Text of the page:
To the Film A Flower Does Not Talk
Among the various artistic technologies that Xiaopeng Zhou is trained in (he works in film, sculpture, different graphic techniques, and might have learned three or more new skills since we met last week), he is also an expert draughtsman with rigorous academic training from a Chinese art school, and is extremely experienced in putting his rich talent to use in reportage-like excursions into live drawing. In recent years, he has accompanied and drawn a Chinese cook at his workplace on a daily basis, and has witnessed and recorded preparations for events like the traditional sacrificial holiday Bairam in a Kurdish butcher shop in Berlin. He has also researched the origin and contemporary fate of limestone plates prominently used in lithography, traveling to quarries, museums, and archaeological institutions in different locations all over Europe—research that would then offer a background for his master’s thesis. These projects have helped him not only to improve his drawing technique, but also to enhance his tremendous observational skills. These skills allow him to transcend his undoubted technical expertise; they open doors to conceptual perspectives and mindsets most people would not expect in drawing, or drawn reportages.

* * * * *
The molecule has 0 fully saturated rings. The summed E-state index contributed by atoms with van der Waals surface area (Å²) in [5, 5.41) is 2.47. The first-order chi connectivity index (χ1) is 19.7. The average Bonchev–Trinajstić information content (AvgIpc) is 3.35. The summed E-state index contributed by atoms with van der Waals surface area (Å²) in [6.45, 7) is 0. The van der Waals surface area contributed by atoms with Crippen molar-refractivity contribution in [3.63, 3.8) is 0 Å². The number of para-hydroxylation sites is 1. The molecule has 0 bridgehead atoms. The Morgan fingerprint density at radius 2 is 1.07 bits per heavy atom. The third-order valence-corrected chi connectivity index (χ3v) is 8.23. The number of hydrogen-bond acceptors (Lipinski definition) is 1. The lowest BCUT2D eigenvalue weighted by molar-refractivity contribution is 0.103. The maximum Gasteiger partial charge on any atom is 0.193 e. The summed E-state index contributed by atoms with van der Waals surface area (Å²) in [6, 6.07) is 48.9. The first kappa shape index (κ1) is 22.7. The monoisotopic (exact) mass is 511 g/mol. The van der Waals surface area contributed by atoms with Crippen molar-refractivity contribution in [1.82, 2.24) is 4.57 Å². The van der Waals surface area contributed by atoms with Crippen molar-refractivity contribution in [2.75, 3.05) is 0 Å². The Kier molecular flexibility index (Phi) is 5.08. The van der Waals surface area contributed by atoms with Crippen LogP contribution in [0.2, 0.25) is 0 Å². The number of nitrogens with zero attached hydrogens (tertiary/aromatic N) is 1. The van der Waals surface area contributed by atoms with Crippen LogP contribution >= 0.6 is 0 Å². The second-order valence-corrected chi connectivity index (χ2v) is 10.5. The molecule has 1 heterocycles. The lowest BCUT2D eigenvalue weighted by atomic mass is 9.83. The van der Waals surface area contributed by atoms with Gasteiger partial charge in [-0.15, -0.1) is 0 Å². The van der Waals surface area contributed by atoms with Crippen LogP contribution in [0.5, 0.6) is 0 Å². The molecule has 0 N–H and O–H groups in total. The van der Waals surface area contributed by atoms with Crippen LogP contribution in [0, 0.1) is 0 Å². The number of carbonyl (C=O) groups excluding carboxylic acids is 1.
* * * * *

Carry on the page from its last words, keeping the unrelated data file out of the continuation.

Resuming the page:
For this project, Zhou has chosen drawings from a completely different situation. For over a year, he has been teaching drawing to someone whose artistic skills lie in the remote past, and it has been a source of both income and professional inspiration for him. Working in one or two weekly sessions of several hours with E.S., a lady in her early 80s, Zhou has now turned into a teacher as well as an observer, a reporting draughtsman, a conversationalist learning more German from his student than he knew before, and a dedicated and friendly companion. Depending on each day’s weather conditions and motivation, he and E.S. sit together either in her apartment or a public botanical garden. Both started making drawings of the same plants, widening or concentrating their attention for external circumstances and long-term and short-term memories—or for each other. Zhou’s drawings from that exchange form the bigger part of the exhibited works, because it is not his intention at all to expose E.S.’s renderings of plants and other objects to the critical eye of an anonymous art public. He is not trying to ask futile questions like whose drawings are more ‘artful’ or ‘accomplished,’ which of them should be considered ‘art’ or ‘non-art,’ or whether or not there is a visible ‘learning curve’ or ‘progress’ through the teacher/student set-up. He exposes his own perspective as the record of a long-term negotiation; a continuous re-shuffling of personal space, trust, and curiosity; a shared fight with boredom, forgetfulness, and superficiality.